The original Horst patents were purchased by Specialized Bicycles and are selectively licensed to only a few companies in the USA. In Europe and Canada where the US patents don't apply, Horst Link style bikes are the dominant suspension design. Just like with virtual pivots, and floating bottom bracket designs, many of today's 4 bar designs are at least 3 generations beyond the original. Everything has been changed to make the already great pedaling design even better without affecting the bike's excellent performance under braking. Four bar bikes, are light, strong and can be built extremely stiff without the complexity and issues associated with other suspension designs, plus they don't stiffen up under braking. If you own a suspension bike, you want the suspension to work. One of the worst traits a suspension bike can exhibit is to have the shock get progressively more locked out as you are braking hard into a bump filled corner. This is when you need the suspension most and this is just one of the areas where the 4 bar delivers and others can't.

So what's the downside? There is almost nothing bad that can be said about a well made 4-bar design. However, nothing is perfect. Because of the way the suspension works, long travel 4 bar bikes frequently need to have an interrupted seat tube design to the front triangle. Although there is no performance or handling downside to this, some riders prefer the traditional look of a standard front triangle and/or like to have the wider range of seat post adjustment of non-interrupted seat tube bikes.

Bottom Line
Current 4-bar designs from high end companies have the edge over anything else on the market. The ability to build light, class leading bikes at any travel range with ample tire clearance, great pedaling feel, in a fully active chassis with the highest level of durability is a combination that cannot currently be matched by any of the competing designs on the market.

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So, am I a little biased? Of course I am, but that's ok because it's my article and there's no real need to be politically correct. The reality is that all the above designs are excellent. If you read closely, all references to the downsides of any particular design said "currently". That's not to say that any of these and maybe some new ones will be better. Maybe they will tackle the short comings of the current designs. With every generation, every model year, etc., we all continue to get better. Our competitors are working just as hard as we are to make sure their latest performs better then the last and we continue to develop products to stay ahead of our competitors. It's a game that never ends. But right now, I can say with the utmost confidence, that the ride, performance, durability, and just about any other measurable aspect of a Titus bike is better then our competition because it is not just the suspension design, and it is certainly not the marketing or the hype. It's about the details, and Titus does the details better then anyone. It's not just a pretty paint job, but a perfectly designed main pivot, the right size tubing to optimize lateral stiffness, and a partnership with the shock manufacturers to give us what we want and to not just accept what they have to offer. These are just some of the details that make a Titus a Titus. Yes, we just happen to build the most kick ass 4 bar, Horst link bikes, in the world, but it wouldn't matter if we were building virtual pivot or floating BB designs either. They would still be great and they would still be better because we sweat the details to make it the best bikes in the world and being better is what makes a Titus the bike to have in the past, present and well into the future. So, if you don't already own a Titus, you have no idea what you're missing and if you do, tell them what they are missing. In the mean time, keep on riding and we hope to see you out on the trail.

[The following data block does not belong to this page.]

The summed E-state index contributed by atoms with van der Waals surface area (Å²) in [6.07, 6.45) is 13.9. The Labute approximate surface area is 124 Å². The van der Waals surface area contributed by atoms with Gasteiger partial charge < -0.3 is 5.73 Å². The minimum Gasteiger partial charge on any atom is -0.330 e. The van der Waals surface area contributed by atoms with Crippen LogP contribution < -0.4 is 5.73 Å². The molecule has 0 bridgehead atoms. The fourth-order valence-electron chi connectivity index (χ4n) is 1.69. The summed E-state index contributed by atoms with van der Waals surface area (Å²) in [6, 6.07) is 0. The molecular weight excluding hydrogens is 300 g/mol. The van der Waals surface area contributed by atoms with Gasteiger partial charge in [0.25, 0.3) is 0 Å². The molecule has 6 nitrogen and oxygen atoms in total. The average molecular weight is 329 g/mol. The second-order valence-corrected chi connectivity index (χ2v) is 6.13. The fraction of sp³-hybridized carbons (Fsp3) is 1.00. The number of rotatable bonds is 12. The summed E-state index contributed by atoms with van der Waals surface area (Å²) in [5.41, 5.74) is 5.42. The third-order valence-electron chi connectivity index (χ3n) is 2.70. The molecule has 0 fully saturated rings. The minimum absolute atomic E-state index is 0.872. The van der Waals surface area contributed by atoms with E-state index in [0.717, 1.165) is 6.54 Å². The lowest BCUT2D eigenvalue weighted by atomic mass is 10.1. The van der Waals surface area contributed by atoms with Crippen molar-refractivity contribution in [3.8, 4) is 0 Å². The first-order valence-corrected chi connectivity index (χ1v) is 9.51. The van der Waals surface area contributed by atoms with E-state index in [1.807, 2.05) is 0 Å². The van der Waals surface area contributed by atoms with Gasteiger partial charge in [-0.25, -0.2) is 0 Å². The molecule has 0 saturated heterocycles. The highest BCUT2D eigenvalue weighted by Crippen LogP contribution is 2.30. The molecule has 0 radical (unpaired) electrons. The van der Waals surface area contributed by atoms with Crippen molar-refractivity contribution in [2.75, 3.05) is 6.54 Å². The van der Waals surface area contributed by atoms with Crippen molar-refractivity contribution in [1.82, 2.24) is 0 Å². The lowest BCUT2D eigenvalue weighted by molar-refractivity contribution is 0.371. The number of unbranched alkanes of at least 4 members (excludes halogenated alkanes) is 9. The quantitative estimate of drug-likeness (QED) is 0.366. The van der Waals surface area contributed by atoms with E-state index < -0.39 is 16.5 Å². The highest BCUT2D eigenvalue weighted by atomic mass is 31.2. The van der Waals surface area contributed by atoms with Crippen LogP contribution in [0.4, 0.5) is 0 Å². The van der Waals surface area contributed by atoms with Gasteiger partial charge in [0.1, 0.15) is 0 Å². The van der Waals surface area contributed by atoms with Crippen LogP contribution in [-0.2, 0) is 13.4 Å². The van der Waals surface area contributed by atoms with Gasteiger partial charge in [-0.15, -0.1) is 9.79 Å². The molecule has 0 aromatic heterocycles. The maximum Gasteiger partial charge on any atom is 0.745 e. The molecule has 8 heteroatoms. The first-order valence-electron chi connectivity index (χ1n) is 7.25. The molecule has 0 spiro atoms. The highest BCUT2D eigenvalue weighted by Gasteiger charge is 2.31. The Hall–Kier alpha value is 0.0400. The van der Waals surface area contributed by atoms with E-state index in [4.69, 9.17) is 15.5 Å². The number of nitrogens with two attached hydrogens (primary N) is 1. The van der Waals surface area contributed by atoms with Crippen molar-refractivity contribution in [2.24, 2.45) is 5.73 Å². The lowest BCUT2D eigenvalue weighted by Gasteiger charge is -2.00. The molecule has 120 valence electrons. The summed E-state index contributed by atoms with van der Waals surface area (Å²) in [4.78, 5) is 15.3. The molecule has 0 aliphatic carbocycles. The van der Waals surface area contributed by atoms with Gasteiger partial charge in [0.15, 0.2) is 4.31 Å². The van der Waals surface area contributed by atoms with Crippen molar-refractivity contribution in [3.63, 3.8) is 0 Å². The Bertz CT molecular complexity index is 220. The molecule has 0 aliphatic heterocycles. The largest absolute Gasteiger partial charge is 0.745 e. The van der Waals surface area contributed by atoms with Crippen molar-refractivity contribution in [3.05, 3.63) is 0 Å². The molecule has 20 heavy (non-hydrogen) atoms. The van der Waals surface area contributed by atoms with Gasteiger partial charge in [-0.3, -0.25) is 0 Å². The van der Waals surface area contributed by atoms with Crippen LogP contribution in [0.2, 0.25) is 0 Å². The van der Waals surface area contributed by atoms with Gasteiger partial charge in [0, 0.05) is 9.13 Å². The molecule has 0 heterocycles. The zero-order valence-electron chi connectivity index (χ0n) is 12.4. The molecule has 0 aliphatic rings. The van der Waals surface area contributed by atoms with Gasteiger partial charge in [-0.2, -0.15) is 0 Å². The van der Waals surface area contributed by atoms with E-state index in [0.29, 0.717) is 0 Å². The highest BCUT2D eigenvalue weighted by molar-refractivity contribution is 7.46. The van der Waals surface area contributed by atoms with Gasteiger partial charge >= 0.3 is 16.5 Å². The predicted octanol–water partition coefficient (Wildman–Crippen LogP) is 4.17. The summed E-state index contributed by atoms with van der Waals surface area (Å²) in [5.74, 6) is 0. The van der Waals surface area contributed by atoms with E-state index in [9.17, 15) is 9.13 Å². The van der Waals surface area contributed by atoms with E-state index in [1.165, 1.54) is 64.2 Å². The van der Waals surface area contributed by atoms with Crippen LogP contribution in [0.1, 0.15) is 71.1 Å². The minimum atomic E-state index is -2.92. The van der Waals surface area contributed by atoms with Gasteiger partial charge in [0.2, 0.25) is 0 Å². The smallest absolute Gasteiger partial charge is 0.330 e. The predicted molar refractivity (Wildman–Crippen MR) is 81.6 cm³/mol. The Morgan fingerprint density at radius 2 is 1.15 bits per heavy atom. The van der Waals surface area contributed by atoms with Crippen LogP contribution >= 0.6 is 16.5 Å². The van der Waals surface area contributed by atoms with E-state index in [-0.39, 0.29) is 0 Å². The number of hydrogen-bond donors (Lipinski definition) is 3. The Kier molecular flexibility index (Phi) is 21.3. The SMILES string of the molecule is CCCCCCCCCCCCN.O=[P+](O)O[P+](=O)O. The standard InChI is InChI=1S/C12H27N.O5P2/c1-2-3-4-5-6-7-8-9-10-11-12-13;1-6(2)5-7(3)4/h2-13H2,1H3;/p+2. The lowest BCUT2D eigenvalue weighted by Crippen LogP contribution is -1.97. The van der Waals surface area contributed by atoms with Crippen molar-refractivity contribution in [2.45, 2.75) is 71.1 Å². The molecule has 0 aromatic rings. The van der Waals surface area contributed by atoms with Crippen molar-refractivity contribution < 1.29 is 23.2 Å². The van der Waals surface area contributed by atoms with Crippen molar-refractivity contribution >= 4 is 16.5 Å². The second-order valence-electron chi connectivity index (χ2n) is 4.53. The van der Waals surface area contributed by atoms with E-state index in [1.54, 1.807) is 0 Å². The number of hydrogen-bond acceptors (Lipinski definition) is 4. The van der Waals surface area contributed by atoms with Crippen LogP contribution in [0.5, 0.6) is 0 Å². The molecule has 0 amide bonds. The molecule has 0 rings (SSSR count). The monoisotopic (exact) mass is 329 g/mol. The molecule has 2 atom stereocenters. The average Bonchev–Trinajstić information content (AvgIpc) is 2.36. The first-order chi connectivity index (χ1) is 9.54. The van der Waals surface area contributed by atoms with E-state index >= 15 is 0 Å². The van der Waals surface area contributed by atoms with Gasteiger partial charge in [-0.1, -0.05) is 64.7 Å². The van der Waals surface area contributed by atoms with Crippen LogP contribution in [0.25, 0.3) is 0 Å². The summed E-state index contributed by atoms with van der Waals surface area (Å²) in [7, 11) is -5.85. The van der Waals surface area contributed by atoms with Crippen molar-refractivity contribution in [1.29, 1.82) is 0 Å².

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Discussion Starter · #17 ·
Hey, I came across that article today in my research! :D

Definitely biased, but it does give a good technical comparison of the main types.

Too bad that Titus demo tour doesn't come further west than Arizona...
 

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Discussion Starter · #19 ·
You mean there's riding up there? ;)

Stooped by a local shop today to check out some stuff - looks like Turner's got some '06 5 Spot frames in XL coming out soon. They had a 575 in my size, too, Enduro kit for around $2500 - tempting...

The toughest part is going to be having enough patience to do my homework properly and not jump on a good deal prematurely. :nono:
 

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Perpetual Hack
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Knolly perhaps?

Tough, burley and not too hard to look at, but still maybe a bit much for more xc oriented.

Knolly Delerium T - a bit of a write-up of it - http://forums.mtbr.com/showthread.php?t=264535

....if I could afford it.....

regards michael

...oh and btw, I ride an 06 RM Slayer. Good trailbike - 6 and 6 built tough. I'm a barely clyde - 210 bare a$$ed, so about 230 on the bike.